The depopulation of the outer side of Lofoten began after 1945. Today there are no permanent residents on the outer side of Lofotodden.

The outer side overlooks the Arctic Ocean, where the heavy, wet seas and hard storms occur. Once upon a time, the fishing villages of Helle and Refsvika existed. These communities were made up of farms that lay together in bays and coves. They were both lonely and desolate – with no road connection with other communities. To get there in winter, you had to travel by boat. The waters were unclean, and in bad weather the approach to the fishing villages required good local knowledge and seaworthy people. There were no developed ports.   

Over time, the people on the outer side have been homeowners. This means that they were not subject to squires, as other fishermen in Lofoten were. The squires were overseers of all fishing, and they were landlords, traders and fish buyers for their own village. All the fishing villages on the east side of Moskenes, called the inner side, were owned by squires. Helle and Refsvika were outside the area of interest in the squire establishment – although Ellingsen established a fish reception centre at Helle and had some influence.

Fishing and agriculture

The residents on the outer side were engaged in combination use – combined fishing and agriculture. It was especially important that the farms were self-sufficient. It could take a long time between trips to Sørvågen to buy goods for the household. The people at Lofotodden could be isolated for up to six months through autumn and winter.

On the other hand, it was said that the residents on the outside had better standard of living compared to farms on the inner side that had combination use – because they were homeowners. This has not been proven, but from 1945 the conditions were very different between the farms on the outer side and the inner side.

The outer side did not join the development of infrastructure that took place after the war for much of Norway. It was not prioritised road construction for the villages at Lofotodden, nor was the construction of a port a priority – although this was planned before the war. Not all farms had running water, and there was a poor telephone connection. No streamline was added to the outer side, so the farms got power from an aggregate. In addition, they had difficulty getting a teacher to school and youth who could help out on the farms. The young people who grew up on the outer side longed for social contact with other young people on the inner side.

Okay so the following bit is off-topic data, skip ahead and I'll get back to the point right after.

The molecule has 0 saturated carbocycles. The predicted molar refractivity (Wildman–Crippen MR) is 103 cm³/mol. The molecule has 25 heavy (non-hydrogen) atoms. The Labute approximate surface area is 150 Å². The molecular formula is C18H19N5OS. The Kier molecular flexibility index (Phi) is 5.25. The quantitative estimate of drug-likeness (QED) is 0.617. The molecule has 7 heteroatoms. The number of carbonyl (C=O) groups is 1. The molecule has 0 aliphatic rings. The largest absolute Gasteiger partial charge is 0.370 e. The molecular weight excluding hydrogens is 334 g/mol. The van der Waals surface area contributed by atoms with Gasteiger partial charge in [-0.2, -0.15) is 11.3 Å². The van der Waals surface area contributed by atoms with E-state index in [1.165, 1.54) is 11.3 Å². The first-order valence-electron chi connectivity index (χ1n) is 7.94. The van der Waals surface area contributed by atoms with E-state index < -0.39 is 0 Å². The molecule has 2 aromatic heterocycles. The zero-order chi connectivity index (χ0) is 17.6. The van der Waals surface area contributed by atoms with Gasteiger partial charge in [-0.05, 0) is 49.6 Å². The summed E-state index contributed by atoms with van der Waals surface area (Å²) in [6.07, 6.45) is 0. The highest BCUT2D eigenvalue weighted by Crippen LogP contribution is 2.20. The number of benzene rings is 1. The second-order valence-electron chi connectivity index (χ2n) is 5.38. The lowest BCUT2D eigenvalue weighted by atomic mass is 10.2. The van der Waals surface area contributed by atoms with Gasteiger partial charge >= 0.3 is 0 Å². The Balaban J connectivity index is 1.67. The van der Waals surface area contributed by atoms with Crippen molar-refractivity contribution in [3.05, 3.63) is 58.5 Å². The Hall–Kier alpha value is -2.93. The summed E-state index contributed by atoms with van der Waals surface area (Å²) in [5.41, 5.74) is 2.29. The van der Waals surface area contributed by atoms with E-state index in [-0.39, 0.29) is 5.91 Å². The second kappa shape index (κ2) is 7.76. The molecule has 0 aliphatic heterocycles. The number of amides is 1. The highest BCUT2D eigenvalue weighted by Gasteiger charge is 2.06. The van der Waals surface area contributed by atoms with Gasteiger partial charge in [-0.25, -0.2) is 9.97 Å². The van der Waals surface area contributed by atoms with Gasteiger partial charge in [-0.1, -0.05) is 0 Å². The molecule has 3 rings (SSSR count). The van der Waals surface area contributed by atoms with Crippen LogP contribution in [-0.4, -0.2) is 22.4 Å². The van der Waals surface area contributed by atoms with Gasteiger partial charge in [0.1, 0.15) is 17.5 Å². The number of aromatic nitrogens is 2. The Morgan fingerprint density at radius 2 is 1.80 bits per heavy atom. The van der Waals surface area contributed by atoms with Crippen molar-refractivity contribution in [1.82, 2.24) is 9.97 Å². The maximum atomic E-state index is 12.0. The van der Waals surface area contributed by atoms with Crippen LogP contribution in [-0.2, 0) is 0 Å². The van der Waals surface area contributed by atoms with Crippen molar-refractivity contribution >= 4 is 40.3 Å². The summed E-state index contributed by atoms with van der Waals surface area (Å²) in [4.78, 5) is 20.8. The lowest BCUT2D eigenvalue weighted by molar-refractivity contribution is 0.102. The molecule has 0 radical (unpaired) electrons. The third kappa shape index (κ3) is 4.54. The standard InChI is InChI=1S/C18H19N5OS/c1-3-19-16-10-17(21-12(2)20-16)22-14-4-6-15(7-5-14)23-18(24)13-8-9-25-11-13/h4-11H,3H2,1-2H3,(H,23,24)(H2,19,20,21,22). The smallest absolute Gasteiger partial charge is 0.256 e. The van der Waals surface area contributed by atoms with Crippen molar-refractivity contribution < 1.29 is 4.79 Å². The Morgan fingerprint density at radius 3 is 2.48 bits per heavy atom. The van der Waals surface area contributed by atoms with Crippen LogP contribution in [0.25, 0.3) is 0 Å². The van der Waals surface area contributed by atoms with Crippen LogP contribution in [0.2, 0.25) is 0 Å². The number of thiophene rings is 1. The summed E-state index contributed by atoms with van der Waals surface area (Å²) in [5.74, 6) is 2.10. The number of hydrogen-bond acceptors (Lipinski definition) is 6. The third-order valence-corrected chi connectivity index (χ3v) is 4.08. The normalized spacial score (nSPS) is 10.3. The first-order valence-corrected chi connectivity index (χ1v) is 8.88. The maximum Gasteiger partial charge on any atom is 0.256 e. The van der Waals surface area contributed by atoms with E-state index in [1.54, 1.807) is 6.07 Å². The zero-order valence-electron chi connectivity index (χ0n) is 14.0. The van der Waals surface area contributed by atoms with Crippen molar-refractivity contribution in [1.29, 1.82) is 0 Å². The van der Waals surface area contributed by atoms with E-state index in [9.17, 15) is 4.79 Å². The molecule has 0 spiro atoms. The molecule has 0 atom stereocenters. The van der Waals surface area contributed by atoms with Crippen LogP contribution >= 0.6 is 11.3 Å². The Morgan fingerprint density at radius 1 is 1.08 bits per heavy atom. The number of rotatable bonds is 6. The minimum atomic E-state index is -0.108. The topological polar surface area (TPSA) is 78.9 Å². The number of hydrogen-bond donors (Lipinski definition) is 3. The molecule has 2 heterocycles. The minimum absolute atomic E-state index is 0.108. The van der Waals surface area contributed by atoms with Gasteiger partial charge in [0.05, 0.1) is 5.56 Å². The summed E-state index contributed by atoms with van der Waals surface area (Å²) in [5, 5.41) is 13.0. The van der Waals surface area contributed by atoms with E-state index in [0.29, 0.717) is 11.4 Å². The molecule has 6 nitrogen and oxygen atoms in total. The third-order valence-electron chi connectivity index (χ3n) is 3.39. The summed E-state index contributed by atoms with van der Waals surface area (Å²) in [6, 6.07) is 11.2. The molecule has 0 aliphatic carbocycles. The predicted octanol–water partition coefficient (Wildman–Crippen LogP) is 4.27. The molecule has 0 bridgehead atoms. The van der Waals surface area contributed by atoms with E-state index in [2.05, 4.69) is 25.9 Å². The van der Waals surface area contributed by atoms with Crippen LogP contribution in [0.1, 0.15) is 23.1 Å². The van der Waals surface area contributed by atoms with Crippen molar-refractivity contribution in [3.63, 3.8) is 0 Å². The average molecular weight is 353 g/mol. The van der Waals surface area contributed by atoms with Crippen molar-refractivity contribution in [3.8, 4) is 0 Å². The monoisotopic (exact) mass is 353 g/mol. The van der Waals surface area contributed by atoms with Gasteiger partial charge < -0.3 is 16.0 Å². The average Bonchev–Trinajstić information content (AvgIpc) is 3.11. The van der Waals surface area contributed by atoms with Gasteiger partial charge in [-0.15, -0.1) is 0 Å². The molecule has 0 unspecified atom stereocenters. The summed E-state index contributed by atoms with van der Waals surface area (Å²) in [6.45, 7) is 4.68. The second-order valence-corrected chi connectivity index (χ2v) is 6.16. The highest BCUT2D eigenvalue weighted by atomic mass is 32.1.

They agreed to move

Residents agreed to move. The collective depopulation of the outer side of Lofotodden started after 1945 and escalated in 1950. Most moved to Sørvågen. They applied for support for the move because it was costly to break up and move livestock, furniture and main houses to the inner side, and then set it up. The residents of Lofotodden received funding from the Storting and the Ministry of Fisheries for the move from Yttersida.

Today there are no residents in Helle and Refsvika, the former inhabitants took their homes to their new place of residence, where they were rebuilt. Today, only the foundations of the houses and overgrown gardens testify to the communities that once existed at Lofotodden.

Visit Norwegian Fishing Village Museum

Norwegian Fishing Village Museum

One of Norway’s best preserved and complete fishing villages. Visit various buildings; including boathouse, cod liver oil factory, husmansstua. Main theme: life in the fishing village 1840–1960 and the development of the Lofoten fishery over the past 250 years. Shop and summer café.